For me not to like French bread is really an heresy, I don't live anymore in France where I born but every few years I'm there. The fabrication of the bread since my childhood had move towards industrialisation & as such lost it's quality. The only way to get good bread is to buy it from an "Artisan-Boulanger" forget super market.And yes the famous baguette parisienne is known for it's crustiness and fewer and elastic crumbs. You don't brake you teath on the right crustiness. The parisienne is only based on white flour, but in the south last year in Montpellier I bought a baguette made with a mix of white, rye and barley... it was delicious, not so crusty. brownish inside and really good. Since then I decided to bake my own, because the english/australian bread sold as precut loaf is an abomination, you will never brake your teeth on it, it will take your denture out of your mouth before you will choke and suffocate. I tried the Italians, the like French etc... without success. It was then that I really began to miss France.

My choice of flour in Australia is not as wide as in other countries, but I'm finally making a good bread with sourdough (rye organic), white flour bread and a little bit of organic barley using the method of no knead bread. It's nice it's crusty it has enoug crumbs to make a narrow sandwish, but it lacks all the fantastic smells of the French flour.Just as the fromage de chevre or any other French style fromage made out of France lack the peculiar savor of the French one's. It's all about the soil and the grazing of the animals of each region etc..

If France is wordly known for his bread butter cheeses and meat, there are good reasons. It's not the Chef that make the food so good it's the genuine product that make it's cuisine so good. Believe me I tried French Restaurants here...and I will never try again.

I'm sure that you can buy any flour you want in France, from good to excellent quality. But again forget super market... look for the millers, the renowned bakeries, use google, and you will find the flour you want. The whole meal flour discribed seem to come straight from the shelves of a super cheap mammouth super market. I wish I could import a good quality of flour from France but then the price of it and the quarantine customs laws will make my piece of bread the price of a Gold Souverain. At least I can buy some cheeses and butter but as well at Gold price.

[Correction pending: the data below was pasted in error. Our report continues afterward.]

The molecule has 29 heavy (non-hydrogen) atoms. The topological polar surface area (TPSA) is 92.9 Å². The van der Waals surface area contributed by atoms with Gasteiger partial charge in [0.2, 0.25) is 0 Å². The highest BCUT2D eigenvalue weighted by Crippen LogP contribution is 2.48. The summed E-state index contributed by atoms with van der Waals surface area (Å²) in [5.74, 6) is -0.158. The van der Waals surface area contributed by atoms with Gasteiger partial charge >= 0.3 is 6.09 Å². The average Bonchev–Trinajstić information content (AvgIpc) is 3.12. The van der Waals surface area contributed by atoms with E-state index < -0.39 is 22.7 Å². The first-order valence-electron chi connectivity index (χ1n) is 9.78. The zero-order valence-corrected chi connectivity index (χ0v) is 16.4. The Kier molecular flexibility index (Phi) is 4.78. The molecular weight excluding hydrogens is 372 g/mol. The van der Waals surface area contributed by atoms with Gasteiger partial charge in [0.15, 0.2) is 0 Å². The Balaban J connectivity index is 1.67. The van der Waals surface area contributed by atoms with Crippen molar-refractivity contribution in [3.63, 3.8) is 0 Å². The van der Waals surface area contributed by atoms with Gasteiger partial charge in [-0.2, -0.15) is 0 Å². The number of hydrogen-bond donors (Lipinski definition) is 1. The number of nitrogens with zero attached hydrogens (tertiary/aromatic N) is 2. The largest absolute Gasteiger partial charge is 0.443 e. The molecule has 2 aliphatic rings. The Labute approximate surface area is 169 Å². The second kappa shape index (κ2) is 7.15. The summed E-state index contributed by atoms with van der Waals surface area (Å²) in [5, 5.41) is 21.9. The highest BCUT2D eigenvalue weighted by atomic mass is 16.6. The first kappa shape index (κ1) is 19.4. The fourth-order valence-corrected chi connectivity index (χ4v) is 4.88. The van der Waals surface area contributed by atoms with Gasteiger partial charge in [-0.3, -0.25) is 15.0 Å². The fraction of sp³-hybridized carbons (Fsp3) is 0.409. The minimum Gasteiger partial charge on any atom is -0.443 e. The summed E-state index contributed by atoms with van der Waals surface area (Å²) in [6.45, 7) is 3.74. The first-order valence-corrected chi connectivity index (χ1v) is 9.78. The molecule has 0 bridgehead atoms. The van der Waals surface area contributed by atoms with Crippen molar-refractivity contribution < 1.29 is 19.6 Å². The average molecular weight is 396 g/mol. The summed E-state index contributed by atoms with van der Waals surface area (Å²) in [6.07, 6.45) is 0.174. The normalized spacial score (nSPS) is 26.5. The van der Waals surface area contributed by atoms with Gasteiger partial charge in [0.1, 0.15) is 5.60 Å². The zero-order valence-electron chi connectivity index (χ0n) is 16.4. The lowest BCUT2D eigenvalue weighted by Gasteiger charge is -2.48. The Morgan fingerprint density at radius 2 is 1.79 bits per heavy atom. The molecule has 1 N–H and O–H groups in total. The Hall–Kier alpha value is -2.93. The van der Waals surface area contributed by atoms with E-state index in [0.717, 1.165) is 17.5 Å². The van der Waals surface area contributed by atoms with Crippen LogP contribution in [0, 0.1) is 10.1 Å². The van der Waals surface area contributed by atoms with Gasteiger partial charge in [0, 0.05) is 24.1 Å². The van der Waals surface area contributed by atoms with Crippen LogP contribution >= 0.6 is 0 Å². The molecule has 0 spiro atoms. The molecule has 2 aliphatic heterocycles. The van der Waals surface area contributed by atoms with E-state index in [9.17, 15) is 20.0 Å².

I discovered that to bake bread is a difficult art, and the more you try, the more you fail, the best the results finally come.

I wish you to find your way, someone is going to France soon and wrote about his list of backeries'visit in one of the last posts it might be worth to be in contact with him.

Good luck, Bee

rossnroller's picture

I suspect you're not fully informed about the bread in Australia. Of course the supermarket sliced fluff is garbage, but there is a thriving artisan bread scene if you bother to investigate a little.

Melbourne, for example, is the country's sourdough capital, and Australia and the US currently lead the world in a sourdough bread revival that is little short of a revolution (both in amateur and professional kitchens).

Of course, SD bread is a tradition in much of Europe, and I'm certainly not claiming superiority to the best of the Euro baking. Germany was where I first discovered what truly great bread was. And I agree that Oz does not have the same flour, or probably the variety, that you can get in France and elsewhere throughout Europe.

Nevertheless, there is a pretty good variety available here, especially of organic flours - you just need to track them down. And going by the raves from global authorities for some of the SD bakeries here, the flour can't be too bad!

Your comments re French restaurants in Oz are derived from a data base of how many? Yes, there are some poor ones that cater to pedestrian tastes, but there are certainly good French restaurants here - again, they just take some tracking down.

French aside, have you really explored the restaurant food in Australia? Sure, there are a lot of mediocre restaurants, especially among the mid-priced to higher-end ones, but there are some damned good establishments around, also, and some real innovations with food if you're interested enough to go searching. In terms of multi-cultural offerings, I doubt there is anywhere else in the world that can match the diversity here, and when you get truly skilled chefs experimenting with fusion dishes, it can be pretty exciting (although less skilled chefs can produce some muck in the name of 'fusion'). The best places are either very cheap or very expensive, though, in my experience.

You might like to check Heston Blumenthal's assessment of Melbourne and Sydney restaurants before you get too fixed in your opinion. There is no question he knows what he is talking about, and his own credentials are legendary. Gourmet Australia magazine is a good mag to get up to speed on the best of what's on offer here. I would have dismissed it as yuppie hype before I read a few issues. It's good reading and the writers featured know their stuff.




Bee18's picture

Hi rossnroller,

If I was living in Melbourne I will probably know what you are talking about, unfortunatly I'm living in Sydney. But I read about the "SD Oz capitale Melbourne."

I'm not really interested to try more French restaurants. My point was to say "leave  to Cesear what belongs to Cesear" No one can transfer the quality of certain products of this very rich France. I was taken aback by the post of Patf living in France and trying to buy British or Canadian flour!

Here and in other countries I enjoyed the local cuisine, or the multicultural cuisine: asian, indian, greek, kurdish, turkish middle eastern.